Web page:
The construct of ‘clinical perfectionism’ has been developed in response to criticisms that other approaches have failed to yield advances in the treatment of the type of self-oriented perfectionism that poses a clinical problem. The primary aim of this study was to conduct a preliminary investigation into the efficacy of a theory-driven, cognitive-behavioural intervention for ‘clinical perfectionism’.Design
A multiple baseline single case series design was used.Method
A specific, 10-session cognitive-behavioural intervention to address clinical perfectionism in eating disorders was adapted to allow its use in nine patients referred with a range of axis I disorders and clinical perfectionism.Results
The intervention led to clinically significant improvements in self-referential perfectionism from pretreatment to follow-up for six of the nine participants on two perfectionism measures and for three of the nine participants on the measure of clinical perfectionism. Statistically significant improvements from pre- to post-intervention for the group as a whole were found on all three measures. The improvements were maintained at follow-up.Conclusions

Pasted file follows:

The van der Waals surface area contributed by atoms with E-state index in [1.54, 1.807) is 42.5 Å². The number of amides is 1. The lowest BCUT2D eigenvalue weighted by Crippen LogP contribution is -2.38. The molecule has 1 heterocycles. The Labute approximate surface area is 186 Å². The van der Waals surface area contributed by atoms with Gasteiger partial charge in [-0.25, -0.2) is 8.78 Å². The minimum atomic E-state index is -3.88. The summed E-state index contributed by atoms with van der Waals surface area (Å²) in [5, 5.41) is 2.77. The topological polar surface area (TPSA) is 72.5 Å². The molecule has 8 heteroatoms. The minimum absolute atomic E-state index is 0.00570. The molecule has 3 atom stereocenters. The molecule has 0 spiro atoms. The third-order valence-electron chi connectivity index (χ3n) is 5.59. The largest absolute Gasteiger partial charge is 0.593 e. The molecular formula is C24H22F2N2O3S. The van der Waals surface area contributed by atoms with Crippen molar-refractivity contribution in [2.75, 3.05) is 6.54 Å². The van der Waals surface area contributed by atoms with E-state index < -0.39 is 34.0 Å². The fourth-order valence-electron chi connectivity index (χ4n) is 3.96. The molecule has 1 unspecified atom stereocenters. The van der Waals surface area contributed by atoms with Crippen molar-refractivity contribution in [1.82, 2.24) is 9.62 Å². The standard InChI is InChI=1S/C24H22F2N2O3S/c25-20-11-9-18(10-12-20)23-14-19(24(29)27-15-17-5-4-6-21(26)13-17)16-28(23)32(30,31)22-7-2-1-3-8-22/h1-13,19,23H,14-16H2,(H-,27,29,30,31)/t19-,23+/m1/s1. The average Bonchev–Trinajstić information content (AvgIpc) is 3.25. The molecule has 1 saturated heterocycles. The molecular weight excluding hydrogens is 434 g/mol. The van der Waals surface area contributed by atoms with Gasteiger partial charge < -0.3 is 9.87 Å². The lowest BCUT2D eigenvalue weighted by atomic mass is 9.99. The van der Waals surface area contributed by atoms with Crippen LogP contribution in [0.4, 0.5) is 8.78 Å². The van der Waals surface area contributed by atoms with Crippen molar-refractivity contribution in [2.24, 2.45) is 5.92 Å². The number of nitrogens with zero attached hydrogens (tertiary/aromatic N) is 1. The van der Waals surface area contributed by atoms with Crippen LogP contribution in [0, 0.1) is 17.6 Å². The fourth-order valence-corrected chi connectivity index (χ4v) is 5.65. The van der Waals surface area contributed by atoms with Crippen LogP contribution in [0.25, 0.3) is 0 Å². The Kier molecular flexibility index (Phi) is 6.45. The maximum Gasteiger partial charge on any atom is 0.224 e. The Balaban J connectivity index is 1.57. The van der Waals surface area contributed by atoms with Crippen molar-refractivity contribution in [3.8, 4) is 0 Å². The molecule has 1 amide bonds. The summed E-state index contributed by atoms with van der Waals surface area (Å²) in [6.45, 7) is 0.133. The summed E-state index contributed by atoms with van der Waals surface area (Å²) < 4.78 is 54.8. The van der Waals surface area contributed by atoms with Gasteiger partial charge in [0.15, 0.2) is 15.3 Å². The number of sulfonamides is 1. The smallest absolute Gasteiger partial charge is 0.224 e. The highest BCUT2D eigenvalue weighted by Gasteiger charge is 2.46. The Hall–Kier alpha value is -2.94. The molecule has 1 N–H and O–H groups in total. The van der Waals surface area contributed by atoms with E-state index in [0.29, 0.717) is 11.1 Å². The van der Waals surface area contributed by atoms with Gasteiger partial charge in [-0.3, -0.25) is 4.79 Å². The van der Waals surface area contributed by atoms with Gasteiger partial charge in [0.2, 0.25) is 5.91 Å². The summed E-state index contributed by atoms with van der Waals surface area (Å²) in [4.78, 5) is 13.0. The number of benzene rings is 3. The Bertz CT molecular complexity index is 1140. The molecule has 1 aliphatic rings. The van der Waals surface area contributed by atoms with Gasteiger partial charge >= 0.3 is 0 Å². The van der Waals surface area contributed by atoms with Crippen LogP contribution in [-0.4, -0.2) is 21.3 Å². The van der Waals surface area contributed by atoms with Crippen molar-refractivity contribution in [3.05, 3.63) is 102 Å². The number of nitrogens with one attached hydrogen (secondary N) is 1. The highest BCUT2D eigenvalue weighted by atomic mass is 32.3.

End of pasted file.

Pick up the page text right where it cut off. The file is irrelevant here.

The finding that clinical perfectionism is improved in the majority of participants is particularly encouraging given that perfectionism has traditionally been viewed as a personality characteristic resistant to change. These preliminary findings warrant replication in a larger study.